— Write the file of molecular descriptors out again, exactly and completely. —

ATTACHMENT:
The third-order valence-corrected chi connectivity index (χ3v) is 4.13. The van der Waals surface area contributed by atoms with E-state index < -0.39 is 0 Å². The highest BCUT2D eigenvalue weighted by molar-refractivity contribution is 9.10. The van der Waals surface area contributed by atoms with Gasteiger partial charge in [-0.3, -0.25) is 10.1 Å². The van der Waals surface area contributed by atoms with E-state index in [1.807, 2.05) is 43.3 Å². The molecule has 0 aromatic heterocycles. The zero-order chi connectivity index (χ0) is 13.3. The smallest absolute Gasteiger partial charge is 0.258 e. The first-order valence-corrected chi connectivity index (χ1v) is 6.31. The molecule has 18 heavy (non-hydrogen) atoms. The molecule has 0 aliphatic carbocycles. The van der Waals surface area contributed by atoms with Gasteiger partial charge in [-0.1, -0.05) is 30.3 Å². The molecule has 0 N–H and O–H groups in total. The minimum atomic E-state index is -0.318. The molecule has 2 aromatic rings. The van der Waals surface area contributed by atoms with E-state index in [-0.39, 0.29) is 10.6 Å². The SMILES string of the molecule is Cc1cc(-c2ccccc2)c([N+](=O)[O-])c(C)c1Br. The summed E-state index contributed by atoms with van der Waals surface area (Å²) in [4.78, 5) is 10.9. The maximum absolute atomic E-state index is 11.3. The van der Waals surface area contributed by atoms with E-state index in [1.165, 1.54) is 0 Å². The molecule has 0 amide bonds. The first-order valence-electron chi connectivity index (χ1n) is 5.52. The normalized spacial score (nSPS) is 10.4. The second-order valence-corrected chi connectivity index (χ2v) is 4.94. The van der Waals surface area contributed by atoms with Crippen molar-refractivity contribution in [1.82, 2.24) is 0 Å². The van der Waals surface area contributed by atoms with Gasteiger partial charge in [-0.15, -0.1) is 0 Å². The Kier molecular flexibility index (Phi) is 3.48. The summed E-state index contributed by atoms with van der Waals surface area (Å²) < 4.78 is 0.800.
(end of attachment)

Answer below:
The third-order valence-corrected chi connectivity index (χ3v) is 4.13. The van der Waals surface area contributed by atoms with E-state index < -0.39 is 0 Å². The highest BCUT2D eigenvalue weighted by molar-refractivity contribution is 9.10. The van der Waals surface area contributed by atoms with Gasteiger partial charge in [-0.3, -0.25) is 10.1 Å². The van der Waals surface area contributed by atoms with E-state index in [1.807, 2.05) is 43.3 Å². The molecule has 0 aromatic heterocycles. The zero-order chi connectivity index (χ0) is 13.3. The smallest absolute Gasteiger partial charge is 0.258 e. The first-order valence-corrected chi connectivity index (χ1v) is 6.31. The molecule has 18 heavy (non-hydrogen) atoms. The molecule has 0 aliphatic carbocycles. The van der Waals surface area contributed by atoms with Gasteiger partial charge in [-0.1, -0.05) is 30.3 Å². The molecule has 0 N–H and O–H groups in total. The minimum atomic E-state index is -0.318. The molecule has 2 aromatic rings. The van der Waals surface area contributed by atoms with E-state index in [-0.39, 0.29) is 10.6 Å². The SMILES string of the molecule is Cc1cc(-c2ccccc2)c([N+](=O)[O-])c(C)c1Br. The summed E-state index contributed by atoms with van der Waals surface area (Å²) in [4.78, 5) is 10.9. The maximum absolute atomic E-state index is 11.3. The van der Waals surface area contributed by atoms with E-state index in [1.165, 1.54) is 0 Å². The molecule has 0 amide bonds. The first-order valence-electron chi connectivity index (χ1n) is 5.52. The normalized spacial score (nSPS) is 10.4. The second-order valence-corrected chi connectivity index (χ2v) is 4.94. The van der Waals surface area contributed by atoms with Crippen molar-refractivity contribution in [1.82, 2.24) is 0 Å². The van der Waals surface area contributed by atoms with Gasteiger partial charge in [-0.15, -0.1) is 0 Å². The Kier molecular flexibility index (Phi) is 3.48. The summed E-state index contributed by atoms with van der Waals surface area (Å²) < 4.78 is 0.800.